<Grid>
        <Grid.Resources>
        ...
            <Style x:Key="ImageGridView_ItemContainerStyle"
                TargetType="GridViewItem">
                <Setter Property="Background" Value="Gray"/>
                <Setter Property="Margin" Value="8"/>
            </Style>
        </Grid.Resources>
  2. Next, we use the ImageGridView_ItemContainerStyle key to set the ItemContainerStyle of the GridView.

    <GridView x:Name="ImageGridView"
            ...
            ItemContainerStyle="{StaticResource ImageGridView_ItemContainerStyle}">
    </GridView>

Build and run the app, and see how it looks now. As you resize the window, the GridView control takes care of rearranging the items to best fit into the space. At some widths, there's a lot of space on the right-hand side of the app window. It would look better if the GridView, and/or its contents, were centered. So we'll take care of that next.

[!TIP] If you want to experiment, try setting the Background and Margin setters to different values to see what effect that has.

Experimenting with layout

You might be wondering whether it's best to center the GridView itself, or to center its contents. Let's try centering the GridView first.

  1. To make it easy to see exactly where the GridView is in the Window—and what happens as we experiment with layout—we'll set its Background property to red.

    <GridView x:Name="ImageGridView"
            ...
            Background="Red">
    </GridView>
  2. And now we'll set its HorizontalAlignment property to Center.

    <GridView x:Name="ImageGridView"
            ...
            HorizontalAlignment="Center">
    </GridView>

    Also see Alignment, margin, padding.

Build and run now, and experiment with adjusting the width of the window. You can see that there's an equal amount of empty space on either side of the GridView's red background. So we have achieved the goal of centering the images. But it's now clearer than before that the scroll bar belongs to the GridView, and not to the window. So we need to change the GridView back to filling the window. We've demonstrated that instead of centering the GridView in the window, we need to center the images in the GridView.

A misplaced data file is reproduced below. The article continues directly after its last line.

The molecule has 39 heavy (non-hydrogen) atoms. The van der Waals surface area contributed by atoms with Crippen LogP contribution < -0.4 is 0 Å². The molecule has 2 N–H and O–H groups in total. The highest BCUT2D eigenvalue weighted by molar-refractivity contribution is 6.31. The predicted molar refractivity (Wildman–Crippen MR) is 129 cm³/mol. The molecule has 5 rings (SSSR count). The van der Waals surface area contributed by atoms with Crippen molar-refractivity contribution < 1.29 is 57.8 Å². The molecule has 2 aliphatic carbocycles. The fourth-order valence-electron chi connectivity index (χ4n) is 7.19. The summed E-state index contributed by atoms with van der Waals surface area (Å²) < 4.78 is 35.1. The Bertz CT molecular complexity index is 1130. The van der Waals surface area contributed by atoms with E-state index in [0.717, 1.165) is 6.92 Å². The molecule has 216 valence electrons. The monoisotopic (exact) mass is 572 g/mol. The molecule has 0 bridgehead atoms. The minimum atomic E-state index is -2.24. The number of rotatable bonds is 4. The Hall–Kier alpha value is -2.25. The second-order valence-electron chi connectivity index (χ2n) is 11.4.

1. So let's first remove the HorizontalAlignment setting from the previous step.

Edit the items panel template

Items controls lay out their item containers inside what's known as an items panel. We can define what kind of panel is used, and set properties on that panel, by editing the GridView's items panel template. So that's what we'll do in this section.

  1. In MainWindow.xaml, add an ItemsPanelTemplate resource to our resource dictionary. The items panel is of type ItemsWrapGrid, and we're setting its HorizontalAlignment property to Center.

    <Grid>
        <Grid.Resources>
        ...
            <ItemsPanelTemplate x:Key="ImageGridView_ItemsPanelTemplate">
                <ItemsWrapGrid Orientation="Horizontal"
                               HorizontalAlignment="Center"/>
            </ItemsPanelTemplate>
        </Grid.Resources>
  2. Next, we use the ImageGridView_ItemsPanelTemplate key to set the ItemsPanel of the GridView.

    <GridView x:Name="ImageGridView"
            ...
            ItemsPanel="{StaticResource ImageGridView_ItemsPanelTemplate}">
    </GridView>

When you build and run this time, and experiment with adjusting the width of the window, there's an equal amount of the GridView's red background on either side of the images. And because the GridView fills the window, the scroll bar aligns nicely with the edge of the window, where users might expect it to be.